Vadym Kholodenko won gold in the 2013 Van Cliburn Competition. The tour inked on the heels of the triumph crisscrossed the lower 48 and finally made it to our neck of the woods, a very long way from Ft. Worth. Sold-out Shalin Liu center in Rockport had a chance to experience real piano magic as the leftover waves from last night’s storm were crashing in Sandy Bay, safely distant and free of menace.
In his rather difficult-to-understand introduction, the pianist told how his vision of Schumann’s Nachtstücke approached Dutch genre painting. And the interpretation that followed was indeed a bit closer to night as a party time rather than a brooding time. Still the right balance was there: Trauerzug got respect, unlike in a Gilels recording that I revisited after the concert, where it is almost comically rushed through. The scenes from Kuriose Gesellschaft and Nachtliches Gelage pieces were appropriately lively, but short of grotesque that a more literal interpretation of the suite’s funereal context demands. Indeed, his interpretation was something of a panorama of life (of which death is a part), seen from above, as in an Averkamp’s painting of a skating crowd. He endowed the following Humoreske Opus 20 with sensitive phrasing and coloring. However distant the early Romantic sense of humor may be from our modern sensibilities, it perfectly rewarded musically.
The second half consisted of Scriabin’s 24 Preludes Opus 11 and Fantasie Opus 28. They could not have been played more beautifully, coming as they did with gorgeous colors, sensitive rubato, and voices not just sounding clearly, but as if breathing independently. I could maybe use a bit more lifeblood—not just perfect finger work—in the 3rd prelude marked Vivo as it sounded a little too distant for my taste. But then again, there isn’t a single forte marking in it, and it may be just that my ear has been forever damaged by some idiomatic, which is to say over the top, Scriabin performances.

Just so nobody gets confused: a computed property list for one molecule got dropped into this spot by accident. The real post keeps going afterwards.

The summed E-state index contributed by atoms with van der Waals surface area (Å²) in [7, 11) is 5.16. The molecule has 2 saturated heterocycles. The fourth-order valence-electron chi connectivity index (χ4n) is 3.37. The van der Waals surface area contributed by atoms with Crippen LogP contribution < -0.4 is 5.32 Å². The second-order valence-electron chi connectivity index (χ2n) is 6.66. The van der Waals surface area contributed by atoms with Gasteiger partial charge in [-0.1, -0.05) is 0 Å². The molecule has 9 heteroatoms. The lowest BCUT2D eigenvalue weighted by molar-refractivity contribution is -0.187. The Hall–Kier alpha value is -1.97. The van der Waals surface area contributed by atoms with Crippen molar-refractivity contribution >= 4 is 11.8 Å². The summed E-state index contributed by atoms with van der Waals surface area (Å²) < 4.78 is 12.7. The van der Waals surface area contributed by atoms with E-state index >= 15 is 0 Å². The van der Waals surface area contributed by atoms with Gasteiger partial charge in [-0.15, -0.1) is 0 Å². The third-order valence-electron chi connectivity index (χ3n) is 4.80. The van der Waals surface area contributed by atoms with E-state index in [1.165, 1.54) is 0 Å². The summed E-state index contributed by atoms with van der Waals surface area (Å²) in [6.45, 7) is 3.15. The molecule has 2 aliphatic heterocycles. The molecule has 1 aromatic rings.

When introducing the second half, the pianist jokingly mentioned a friend’s reference to its program as even more boring than the first half. Whether it is his own style, or they just teach self-deprecating humor as an audience winning strategy out there in Texas, I was really puzzled. Why would an hour of some of the best music written for piano performed by a pianist, for whom nothing seems impossible, ever be described as boring? Self-deprecation may be a differentiator to place one’s self apart from fellow Russian School exports, whose demonic manner at the keyboard is a reliable source of piquant pleasure for the public, but one also expects a certain level of seriousness of interpretation. One may be permitted to ignore Scriabin’s tempo markings, the way Richter did on occasion, but at no tempo can one imagine a self-deprecating Scriabin.
The single encore, Purcell’s Ground in C Minor, was of course played from memory, but I could not help imagining what it would be like to observe this pianist through hours of his highly reputed sight reading.
29-year-old Kholodenko, who grew up as a wunderkind in Kiev and finished his studies in the class of Vera Gornostaeva at Moscow Conservatory, very much bears the flame of the Russian School, and incidentally, provides yet another reminder of how unnatural the newly cooked antagonism between Russian and Ukrainian culture really is. He spent most of his life on the competition circuit and seemed genuinely relieved when the gold at the Cliburn brought that period to an end. He has won prizes and accolades and now seems to be at the height of his power: his fingers seem to fly effortlessly and achieve consistent transparency of textures. It will be fascinating to watch which way he turns.